A Love-Hate Relationship With Birds

The latest Peterson Field Guide to Birds is just in, dammit. To be sure, it’s a peerless guide for birders. I already have a couple of well-thumbed editions lying around. And they have company. David Sibley’s bird books keep them company on my shelves, and Sibley is every bit as skillful as the Peterson artists. Not that any of it helps.

Sure enough, as soon as I pick up the new Peterson, the book falls open—I do believe in spooks, I do believe in spooks—to the page delineating the difference between turkey vultures and eagles. My heart sinks into my shoes.

I am pretty good at identifying birds—OK, some birds—at the feeder in my front yard, because the feeder sits about five feet from the window where I stand. I can pick out house sparrows, blue jays, goldfinches. Certain other birds that don’t come to the feeder are still identifiable. I know my robins. I recognize crows, except when they look like starlings. And I am particularly good on dead birds and the stuffed varieties, anything that doesn’t move. Give me some time and I can tell you what is, or was.

This brings me back to turkey vultures and hawks and eagles. I rarely see a dead one. Now and then, because I live close to the Hudson River, I will spot a bald eagle perched in a tree down by the water. It’s pretty hard to miss a bird the size of a small child. I’m not saying I haven’t. I’m just saying that it’s hard. A few weeks ago, I was standing with some friends on their porch, and I thought I spotted some hawks in the sky. No, my friends said, those are vultures. For a split second, I felt a small surge of anger. What made them so sure? But experience got the best of me. I have such a remarkable career in misidentifying birds, why would I think I was suddenly right?

Looking at Peterson’s examples, it seemed so obvious. The silhouettes of eagles flatten out, while the wings of vultures show a dihedral curve (bird guides love throwing in words such as “dihedral,” forcing you to not only look up birds but words as well). Bald eagles show white on the heads and tails. It couldn’t be simpler, unless you are like me, and plainly can’t tell one big bird from another from several hundred feet below. Like Hamlet, I can tell a hawk from a handsaw, but after that it’s just guesswork.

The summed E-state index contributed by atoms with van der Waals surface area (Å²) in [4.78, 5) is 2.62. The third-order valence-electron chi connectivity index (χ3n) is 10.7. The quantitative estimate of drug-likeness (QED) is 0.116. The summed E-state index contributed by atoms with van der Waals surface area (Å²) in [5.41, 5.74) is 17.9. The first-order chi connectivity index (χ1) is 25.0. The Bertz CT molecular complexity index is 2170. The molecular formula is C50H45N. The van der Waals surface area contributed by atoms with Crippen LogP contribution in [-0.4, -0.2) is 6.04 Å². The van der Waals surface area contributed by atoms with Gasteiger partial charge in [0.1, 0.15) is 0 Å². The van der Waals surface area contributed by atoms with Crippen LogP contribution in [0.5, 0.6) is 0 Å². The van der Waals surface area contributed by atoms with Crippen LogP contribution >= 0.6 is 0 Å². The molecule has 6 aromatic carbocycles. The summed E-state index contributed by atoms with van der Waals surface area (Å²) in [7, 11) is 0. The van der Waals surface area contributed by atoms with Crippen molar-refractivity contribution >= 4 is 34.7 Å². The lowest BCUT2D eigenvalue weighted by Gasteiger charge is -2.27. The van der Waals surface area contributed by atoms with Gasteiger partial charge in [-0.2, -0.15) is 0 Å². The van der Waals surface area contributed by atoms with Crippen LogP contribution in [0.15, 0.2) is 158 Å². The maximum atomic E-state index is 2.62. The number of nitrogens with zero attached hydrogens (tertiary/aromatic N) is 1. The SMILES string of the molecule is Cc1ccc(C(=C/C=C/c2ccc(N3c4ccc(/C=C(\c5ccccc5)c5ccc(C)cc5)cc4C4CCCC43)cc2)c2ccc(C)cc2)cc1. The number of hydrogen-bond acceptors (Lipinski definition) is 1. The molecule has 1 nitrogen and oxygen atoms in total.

A few years ago, my son presented me with one of those clocks that substitutes a different bird for every hour on the clock face. Instead of tolling the hour, a different bird call sounds the time. The oriole goes off at six, the dove at seven, the chickadee at eight, then cardinals, sparrows, nuthatches, and so on around the dial. The idea of this clock, as I understand it, is that you listen to these calls and then you begin to recognize the individual bird call when you hear it in the wild. But other than discerning the cry of doves and the screeching of blue jays, I failed at this, too. Instead, I would hear a bird singing out and think, oh, that’s five o’clock, or there goes 11. But by then I would have forgotten what bird sat at those positions on the dial. Even if I could have remembered correctly, birds almost never do you the favor of singing solos but instead all go off at once, especially when the cat’s in the yard, so it’s pretty hopeless. And lately, what with adjusting the clock for Daylight Saving Time and back again, somehow the cries have gotten scrambled. Now the dove cries at 10 when it’s supposed to cry at seven, and the mockingbird at six instead of two, and all I know is that it’s half past a finch, who’s impersonating a robin.

Despite it all, I cling to my bird books. I will faithfully study this new Peterson guide, hoping against hope that someday I will, by applying myself, learn to tell one bird from another as they graze at the feeder or peck at earthworms in the yard. If I fail, ultimately, to spot them on the fly, well, there’s always taxidermy.